Did you know that Bono, the lead singer of U2, is a fan of Machu Picchu? However, it took the lead singer of the world’s greatest modern rock and roll band two expeditions to Peru before he could finally set his Irish eyes on Peru’s ancient citadel? Why did it take two expeditions? His first trip needed to be aborted because of the massive crowds and camera wielding paparazzi. It seems even the tabloids are willing to trek to the remotest jungles of Peru to get a picture. For Bono, you better believe it was not a Beautiful Day.
So what is the moral of this story? Two words: Tourist glut. In 2011, it was estimated that a million people visited Machu Picchu, and most of them made their way to the famed landmark via the Inca Trail. If you are planning a Peruvian holiday and want to avoid the queues and crowds that are often associated with Machu Picchu tourism, then do what the American poet Robert Frost suggested and find a road less travelled than the Inca Trail. Tourist glut can ruin this once-in-a-lifetime experience.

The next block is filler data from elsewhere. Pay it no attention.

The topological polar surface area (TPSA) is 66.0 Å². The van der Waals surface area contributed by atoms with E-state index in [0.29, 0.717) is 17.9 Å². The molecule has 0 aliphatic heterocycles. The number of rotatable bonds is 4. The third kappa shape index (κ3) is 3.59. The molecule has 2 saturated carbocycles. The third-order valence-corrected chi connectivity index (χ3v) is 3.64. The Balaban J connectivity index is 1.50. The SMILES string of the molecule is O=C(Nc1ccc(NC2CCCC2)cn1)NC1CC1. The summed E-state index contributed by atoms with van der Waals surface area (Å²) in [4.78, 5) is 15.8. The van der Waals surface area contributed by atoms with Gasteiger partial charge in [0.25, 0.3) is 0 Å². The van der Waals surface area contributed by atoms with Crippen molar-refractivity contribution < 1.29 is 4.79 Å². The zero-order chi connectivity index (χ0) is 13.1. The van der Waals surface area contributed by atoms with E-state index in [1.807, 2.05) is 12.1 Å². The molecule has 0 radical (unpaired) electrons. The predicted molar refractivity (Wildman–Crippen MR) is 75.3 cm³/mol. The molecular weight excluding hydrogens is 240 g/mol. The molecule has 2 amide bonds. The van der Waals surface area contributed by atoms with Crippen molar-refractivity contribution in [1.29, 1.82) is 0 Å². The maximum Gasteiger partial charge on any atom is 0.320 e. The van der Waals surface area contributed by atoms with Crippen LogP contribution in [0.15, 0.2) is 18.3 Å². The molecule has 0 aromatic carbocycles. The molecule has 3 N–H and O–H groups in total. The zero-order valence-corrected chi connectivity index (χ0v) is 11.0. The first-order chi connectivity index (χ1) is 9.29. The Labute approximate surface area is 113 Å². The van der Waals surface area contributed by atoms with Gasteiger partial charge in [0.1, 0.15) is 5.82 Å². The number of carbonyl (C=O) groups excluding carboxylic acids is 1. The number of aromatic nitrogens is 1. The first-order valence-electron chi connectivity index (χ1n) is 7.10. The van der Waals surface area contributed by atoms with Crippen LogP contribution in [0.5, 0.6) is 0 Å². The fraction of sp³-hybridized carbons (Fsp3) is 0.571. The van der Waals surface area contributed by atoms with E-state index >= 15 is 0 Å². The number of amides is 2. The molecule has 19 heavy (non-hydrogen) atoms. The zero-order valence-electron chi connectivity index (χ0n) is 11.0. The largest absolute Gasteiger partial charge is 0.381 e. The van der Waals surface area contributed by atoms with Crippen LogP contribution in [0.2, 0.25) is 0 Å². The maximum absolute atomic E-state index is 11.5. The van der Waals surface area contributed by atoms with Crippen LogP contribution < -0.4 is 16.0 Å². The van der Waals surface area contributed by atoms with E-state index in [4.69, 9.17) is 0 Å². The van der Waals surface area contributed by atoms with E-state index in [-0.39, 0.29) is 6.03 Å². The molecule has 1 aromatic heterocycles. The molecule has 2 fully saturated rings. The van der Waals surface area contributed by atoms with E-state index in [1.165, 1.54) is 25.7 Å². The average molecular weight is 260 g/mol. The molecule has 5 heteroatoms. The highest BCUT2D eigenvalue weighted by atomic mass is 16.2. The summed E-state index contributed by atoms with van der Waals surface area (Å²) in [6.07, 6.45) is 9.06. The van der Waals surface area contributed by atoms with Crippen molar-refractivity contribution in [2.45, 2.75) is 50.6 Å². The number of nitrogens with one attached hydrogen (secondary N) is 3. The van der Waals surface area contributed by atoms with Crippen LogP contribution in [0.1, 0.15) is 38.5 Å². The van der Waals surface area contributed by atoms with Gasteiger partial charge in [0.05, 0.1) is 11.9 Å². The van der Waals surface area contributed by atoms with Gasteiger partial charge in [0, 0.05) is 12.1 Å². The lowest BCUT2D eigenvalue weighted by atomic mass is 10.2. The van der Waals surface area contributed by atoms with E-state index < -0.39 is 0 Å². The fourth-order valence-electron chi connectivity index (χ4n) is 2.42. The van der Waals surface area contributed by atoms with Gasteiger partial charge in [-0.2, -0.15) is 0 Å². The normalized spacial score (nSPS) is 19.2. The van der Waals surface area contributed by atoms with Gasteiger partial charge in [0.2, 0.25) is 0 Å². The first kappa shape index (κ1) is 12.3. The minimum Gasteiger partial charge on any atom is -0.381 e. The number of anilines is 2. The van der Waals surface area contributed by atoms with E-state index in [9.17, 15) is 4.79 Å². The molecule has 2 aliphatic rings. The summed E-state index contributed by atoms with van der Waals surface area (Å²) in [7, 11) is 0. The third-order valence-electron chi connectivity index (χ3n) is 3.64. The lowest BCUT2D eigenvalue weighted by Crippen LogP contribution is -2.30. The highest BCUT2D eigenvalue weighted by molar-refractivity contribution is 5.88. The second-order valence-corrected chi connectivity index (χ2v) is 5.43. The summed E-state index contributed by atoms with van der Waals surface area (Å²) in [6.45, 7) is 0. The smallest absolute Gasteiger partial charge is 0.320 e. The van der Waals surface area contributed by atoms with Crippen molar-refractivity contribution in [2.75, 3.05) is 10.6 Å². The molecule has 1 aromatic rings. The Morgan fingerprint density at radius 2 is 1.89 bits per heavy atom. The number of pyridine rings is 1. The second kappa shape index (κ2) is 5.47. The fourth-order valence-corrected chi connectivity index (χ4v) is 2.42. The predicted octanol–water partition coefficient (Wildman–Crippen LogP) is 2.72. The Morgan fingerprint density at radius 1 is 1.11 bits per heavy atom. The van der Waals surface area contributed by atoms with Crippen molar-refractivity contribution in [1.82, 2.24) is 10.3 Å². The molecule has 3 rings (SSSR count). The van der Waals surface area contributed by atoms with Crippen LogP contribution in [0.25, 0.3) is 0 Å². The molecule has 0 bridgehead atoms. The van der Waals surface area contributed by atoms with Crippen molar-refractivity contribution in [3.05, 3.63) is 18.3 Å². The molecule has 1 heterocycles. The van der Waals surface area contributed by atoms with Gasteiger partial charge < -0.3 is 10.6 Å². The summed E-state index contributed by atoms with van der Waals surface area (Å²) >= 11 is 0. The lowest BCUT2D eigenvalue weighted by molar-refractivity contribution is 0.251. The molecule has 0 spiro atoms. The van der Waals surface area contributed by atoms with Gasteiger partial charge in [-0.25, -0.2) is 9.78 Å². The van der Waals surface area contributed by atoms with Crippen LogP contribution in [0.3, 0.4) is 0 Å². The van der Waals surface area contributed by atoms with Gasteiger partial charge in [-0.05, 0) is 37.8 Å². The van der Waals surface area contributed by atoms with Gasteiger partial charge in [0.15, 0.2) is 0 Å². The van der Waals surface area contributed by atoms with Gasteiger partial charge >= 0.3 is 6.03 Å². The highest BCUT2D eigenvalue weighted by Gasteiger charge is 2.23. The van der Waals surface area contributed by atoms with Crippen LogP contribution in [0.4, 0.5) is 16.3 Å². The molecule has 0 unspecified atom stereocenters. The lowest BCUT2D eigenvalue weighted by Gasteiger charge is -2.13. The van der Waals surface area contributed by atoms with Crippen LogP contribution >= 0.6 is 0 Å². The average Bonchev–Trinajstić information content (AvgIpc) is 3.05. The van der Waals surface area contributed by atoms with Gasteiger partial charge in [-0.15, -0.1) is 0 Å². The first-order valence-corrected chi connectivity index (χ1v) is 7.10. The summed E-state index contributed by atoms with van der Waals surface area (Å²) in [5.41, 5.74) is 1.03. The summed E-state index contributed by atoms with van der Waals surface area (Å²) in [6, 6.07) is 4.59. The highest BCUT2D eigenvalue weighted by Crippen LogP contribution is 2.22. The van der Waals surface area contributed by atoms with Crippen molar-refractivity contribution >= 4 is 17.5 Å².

Getting Prepared for the Road Ahead
Why not start your pilgrimage to Machu Picchu in the ancient city of Cusco? The best way to get physically and mentally prepared for the journey is to indulge in some local Peruvian cuisine. Pachapapa, a restaurant in the Plaza San Blas, is known for its meats, potatoes and yuccas, which are all cooked in clay ovens. This style of cooking is uniquely Peruvian and known as the pachamanca method. Aji de Gallins is another classic Peruvian dish. It is a combination of chicken, yellow chillis and a host of other secret ingredients.
The Road Less Travelled
From Cusco, you can take a train to the town of Aguascalientes and then into the Lares Valley. You will pass Mount Veronica, Chicon and Pumahuanca as well as the Amazon River. Once you get to the Lares Valley, you will have no chance of getting thronged by camera wielding tourists. Andean llama farmers are the only people you will see. From Lares Town, a short but spectacularly scenic bus ride will bring you to Machu Picchu Town, where another quick bus ride will bring you to the majestic ruins.
While some people feel that walking the Inca Trail gives them an authentic experience, when you are elbowing your way up the mountain with 500 other trekkers, it is doubtful how authentic the experience really is. Before you plan your trip to Machu Picchu, take a look at alternative routes to get there. Maybe you will even see Bono on the road less travelled.
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